Guess the UN inspectors are in Iraq. Truly hope they get to do their job. Doubt they will. Chamberlain. . in 1938. . assured us of "Peace in our time". . he was wrong: there is no negotiating with "evil". You confront and defeat it. Was watching the History Channel last Sunday night. . learned there are cemeteries containing American soldiers. . on islands all over the pacific. . in Europe. . China. . Burma. . North Africa. . India. At the time, we couldn't bring all of our fallen home. Wonder how the surviving veterans of W.W.II feel about that. (True hero's, each and every one. . sad. . that most will not see the monument our grateful Nation is building to honor their sacrifice). We could and did bring our buddies home from Nam and we fly a flag for and to remember those who remain missing. We will find them. . and bring them home. We will find them and bring them home because it is the right thing to do. After 9/11 I/we are much more aware. . or. . have been reminded what "sacrifice" is and what it really means, ("Let's Roll!!!!"). . Saddam. . hate to say this. . give it up. . or. . we WILL clean your plow. We will confront evil. . and. . we will defeat it. We have learned the hard lessons of inaction.

As always, if my post offends. .I apologize.

Posted November 29, 2002:

We have all read George Orwell's "1984", (published in 1949). . required reading for most high school seniors and college freshman, (see. . . if you have trouble remembering it). With national ID Cards being proposed. . with surveillance camera's everywhere. . and now a proposal that the Pentagon monitor all electronic business transactions using supercomputers. . the "Total Information Awareness Program". . all in the name of "security". None of the above actually "make" us more secure. . How many of our civil liberties are we willing to sacrifice for a "feeling" of security? "Doublethink"!! (Obviously my posts are in "A-vocabulary").

Had a VERY good friend, Dennis V call me last Sunday. . Dennis is a hero. "Purple Heart". . Nam. He is dying. . no one knows why. I suspect "Agent Orange". The VA in KC, (according to him. . blew him off). . the VA folk in Columbia. . call him to see how he is doing. They care. To the VA folks in Columbia. . Thank You. . I. . (and a grateful America). . dip my FIN to you. This man is a hero.

I/we take too much for granted: both in the civil liberties we enjoy and the "things" that make up our life. Thanksgiving is a day to pause and give thanks for the blessings in our life. . and to give thanks to and for those that have made it possible for us to take these blessings for granted.

As always. . if my post offends. . I apologize.

Posted December 6, 2002:

I do "family" mediations. Guess I'm pretty good at doing them: get a lot of referrals, (average about 2.5 per week). Mediations always start out the same: both folks talking and neither listening. Step one in a mediation: set rules that force listening. Step two: share why it is in both parties' best interests to listen. Step three:(as a mediator) sit and listen. . as they walk down memory lane together: kind of cathartic. Step four: acknowledge their pain and the validity of both positions. Step five: help them explore the difference between what they "want" and what they "need". When they settle, (and in real life), both can get what they need, neither will get what they want. In a relationship conflict, walking away feeling equally stepped on, is as good as it gets. When done properly, "mediation" is a process that promotes "awareness". It is "awareness" that allows and empowers folks to resolve their conflict. . even an "aware" fool knows that resolving a conflict in a manner that guarantees his/her needs is better than risking getting nothing.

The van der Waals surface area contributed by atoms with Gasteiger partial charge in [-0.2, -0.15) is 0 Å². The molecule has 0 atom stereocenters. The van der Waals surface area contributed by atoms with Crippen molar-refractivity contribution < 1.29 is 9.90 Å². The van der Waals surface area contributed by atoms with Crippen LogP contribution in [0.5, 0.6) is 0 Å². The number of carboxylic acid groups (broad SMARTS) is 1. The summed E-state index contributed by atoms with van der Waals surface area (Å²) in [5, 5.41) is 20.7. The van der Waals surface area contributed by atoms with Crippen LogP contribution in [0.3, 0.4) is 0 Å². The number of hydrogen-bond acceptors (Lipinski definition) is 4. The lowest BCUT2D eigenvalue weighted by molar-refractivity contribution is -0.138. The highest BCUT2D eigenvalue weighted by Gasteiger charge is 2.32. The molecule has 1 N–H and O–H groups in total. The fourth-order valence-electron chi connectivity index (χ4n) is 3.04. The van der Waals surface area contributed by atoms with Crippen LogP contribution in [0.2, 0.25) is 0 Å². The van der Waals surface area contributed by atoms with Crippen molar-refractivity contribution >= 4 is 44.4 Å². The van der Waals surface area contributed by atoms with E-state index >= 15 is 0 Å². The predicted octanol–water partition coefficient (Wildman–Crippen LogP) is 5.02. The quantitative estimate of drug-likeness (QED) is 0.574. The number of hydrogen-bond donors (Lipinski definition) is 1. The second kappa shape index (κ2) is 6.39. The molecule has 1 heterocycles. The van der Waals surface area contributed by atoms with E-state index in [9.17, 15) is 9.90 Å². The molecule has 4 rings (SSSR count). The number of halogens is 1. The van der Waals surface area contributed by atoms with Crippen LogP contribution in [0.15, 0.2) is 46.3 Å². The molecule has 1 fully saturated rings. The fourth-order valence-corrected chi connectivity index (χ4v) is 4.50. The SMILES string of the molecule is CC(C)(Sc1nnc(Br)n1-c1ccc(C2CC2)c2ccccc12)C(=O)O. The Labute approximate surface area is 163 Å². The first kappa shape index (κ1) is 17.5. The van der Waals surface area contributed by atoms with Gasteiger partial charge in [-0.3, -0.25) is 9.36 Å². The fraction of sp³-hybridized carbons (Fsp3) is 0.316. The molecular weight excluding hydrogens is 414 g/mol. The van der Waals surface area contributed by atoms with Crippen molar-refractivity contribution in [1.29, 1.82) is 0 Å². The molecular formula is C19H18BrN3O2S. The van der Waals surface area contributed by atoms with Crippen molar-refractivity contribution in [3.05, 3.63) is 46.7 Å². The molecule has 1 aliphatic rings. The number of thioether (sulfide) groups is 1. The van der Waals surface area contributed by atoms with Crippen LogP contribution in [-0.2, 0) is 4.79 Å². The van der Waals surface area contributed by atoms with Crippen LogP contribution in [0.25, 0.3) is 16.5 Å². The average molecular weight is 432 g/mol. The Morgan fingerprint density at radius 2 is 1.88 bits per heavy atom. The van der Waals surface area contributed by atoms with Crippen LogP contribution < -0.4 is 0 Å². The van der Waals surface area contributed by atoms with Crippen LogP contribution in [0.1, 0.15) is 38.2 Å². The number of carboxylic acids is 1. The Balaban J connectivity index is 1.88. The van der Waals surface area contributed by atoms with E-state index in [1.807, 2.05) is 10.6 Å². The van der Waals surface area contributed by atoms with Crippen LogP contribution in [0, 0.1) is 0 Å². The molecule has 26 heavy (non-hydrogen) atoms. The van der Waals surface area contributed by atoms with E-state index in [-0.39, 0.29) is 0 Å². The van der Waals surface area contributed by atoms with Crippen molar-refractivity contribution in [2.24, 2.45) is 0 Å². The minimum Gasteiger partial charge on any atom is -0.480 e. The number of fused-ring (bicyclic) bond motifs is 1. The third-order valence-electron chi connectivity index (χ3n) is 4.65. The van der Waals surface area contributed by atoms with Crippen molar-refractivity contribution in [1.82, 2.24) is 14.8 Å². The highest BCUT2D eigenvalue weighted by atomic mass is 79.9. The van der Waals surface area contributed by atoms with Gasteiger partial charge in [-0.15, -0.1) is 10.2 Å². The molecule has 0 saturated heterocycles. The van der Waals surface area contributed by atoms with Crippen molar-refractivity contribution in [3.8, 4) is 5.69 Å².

Posted December 13, 2002:

My dear, dear friend, Gary Bollinger sent me a gift. A mounted replica of Lincoln's Gettysburg Address. I took it out of the box and looked at it. . hand written. . so very short. . and yet, so far reaching: prophetic. I could almost see the trembling hand writing it, (standing on a blood-stained battlefield, where so many had given all). . I could almost see the eyes of the person writing these few short words. . the anguish, the pain. . the recognition and awareness of the sacrifices made. I could feel my heart beat faster, (I remembered and saw the faces of friends long gone). . and my soul wept. Susan was standing next to me. . she didn't see any of this, she just saw me trembling. . guess she saw the tears start to well in my eyes. . she just put her arms around me. T'was all I needed. (You wonder why I love this woman? She can feel my heart.) Later. . we were walking across the parking lot at "Sams" (Sam's Wholesale Club in Grandview). . I saw a young man in uniform, (a Marine. . a "Gunny"). . guess I freaked him out. . walked up to him. . shook his hand. . and said. . "Thank You". . he just looked at me, surprised. . I said. . "For keeping our America safe." He stiffened, almost coming to attention, when he heard "Our America". . and must admit. . when I shook his hand, his smile made my heart sing! Thank you for the gift, Gary B.

A "Complete" unedited Ramblings Posted December 27, 2002:

Greets and Huggers. Posted the evening of 12/27/02. No one wakes up with a concentration camp in their back yard: we lose our civil liberties an inch at a time. We lost 12 inches this week.

A DCSE clerk now has the power to Order a person to pay child support, use the power of our judicial system, (civil and criminal contempt, execution and garnishment), to enforce that Order and should that person not pay. . give the non-paying parent the option of sitting in jail or participating in the "Fair Share" program, (going to work for an employer, sanctioned by DCSE). All done extra-judicially: